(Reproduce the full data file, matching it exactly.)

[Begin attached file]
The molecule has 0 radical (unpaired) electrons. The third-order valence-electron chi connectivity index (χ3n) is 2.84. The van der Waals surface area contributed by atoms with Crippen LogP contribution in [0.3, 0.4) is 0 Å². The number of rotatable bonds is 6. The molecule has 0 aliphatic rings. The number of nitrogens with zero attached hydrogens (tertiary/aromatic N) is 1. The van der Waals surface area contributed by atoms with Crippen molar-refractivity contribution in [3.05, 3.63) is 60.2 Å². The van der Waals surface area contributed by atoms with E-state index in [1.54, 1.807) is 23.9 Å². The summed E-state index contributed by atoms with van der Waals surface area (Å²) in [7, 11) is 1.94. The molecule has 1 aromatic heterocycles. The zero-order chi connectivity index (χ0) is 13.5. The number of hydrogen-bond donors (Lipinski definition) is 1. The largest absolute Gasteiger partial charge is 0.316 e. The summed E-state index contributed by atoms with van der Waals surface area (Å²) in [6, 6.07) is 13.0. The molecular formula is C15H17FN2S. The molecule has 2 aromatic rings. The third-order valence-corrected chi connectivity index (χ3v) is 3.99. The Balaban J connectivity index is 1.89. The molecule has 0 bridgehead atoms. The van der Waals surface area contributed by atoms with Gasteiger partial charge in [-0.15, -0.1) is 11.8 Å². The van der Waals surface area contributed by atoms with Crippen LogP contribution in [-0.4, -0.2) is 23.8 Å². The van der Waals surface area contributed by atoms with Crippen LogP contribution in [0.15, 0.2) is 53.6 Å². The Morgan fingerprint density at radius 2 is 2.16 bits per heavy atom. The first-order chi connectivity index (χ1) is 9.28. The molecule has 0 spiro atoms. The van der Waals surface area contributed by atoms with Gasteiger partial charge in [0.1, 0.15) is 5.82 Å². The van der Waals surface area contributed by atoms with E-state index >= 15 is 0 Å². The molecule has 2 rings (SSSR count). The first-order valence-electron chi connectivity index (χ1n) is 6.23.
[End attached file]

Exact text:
The molecule has 0 radical (unpaired) electrons. The third-order valence-electron chi connectivity index (χ3n) is 2.84. The van der Waals surface area contributed by atoms with Crippen LogP contribution in [0.3, 0.4) is 0 Å². The number of rotatable bonds is 6. The molecule has 0 aliphatic rings. The number of nitrogens with zero attached hydrogens (tertiary/aromatic N) is 1. The van der Waals surface area contributed by atoms with Crippen molar-refractivity contribution in [3.05, 3.63) is 60.2 Å². The van der Waals surface area contributed by atoms with E-state index in [1.54, 1.807) is 23.9 Å². The summed E-state index contributed by atoms with van der Waals surface area (Å²) in [7, 11) is 1.94. The molecule has 1 aromatic heterocycles. The zero-order chi connectivity index (χ0) is 13.5. The number of hydrogen-bond donors (Lipinski definition) is 1. The largest absolute Gasteiger partial charge is 0.316 e. The summed E-state index contributed by atoms with van der Waals surface area (Å²) in [6, 6.07) is 13.0. The molecular formula is C15H17FN2S. The molecule has 2 aromatic rings. The third-order valence-corrected chi connectivity index (χ3v) is 3.99. The Balaban J connectivity index is 1.89. The molecule has 0 bridgehead atoms. The van der Waals surface area contributed by atoms with Gasteiger partial charge in [-0.15, -0.1) is 11.8 Å². The van der Waals surface area contributed by atoms with Crippen LogP contribution in [-0.4, -0.2) is 23.8 Å². The van der Waals surface area contributed by atoms with Crippen LogP contribution in [0.15, 0.2) is 53.6 Å². The Morgan fingerprint density at radius 2 is 2.16 bits per heavy atom. The first-order chi connectivity index (χ1) is 9.28. The molecule has 0 spiro atoms. The van der Waals surface area contributed by atoms with Gasteiger partial charge in [0.1, 0.15) is 5.82 Å². The van der Waals surface area contributed by atoms with E-state index >= 15 is 0 Å². The molecule has 2 rings (SSSR count). The first-order valence-electron chi connectivity index (χ1n) is 6.23.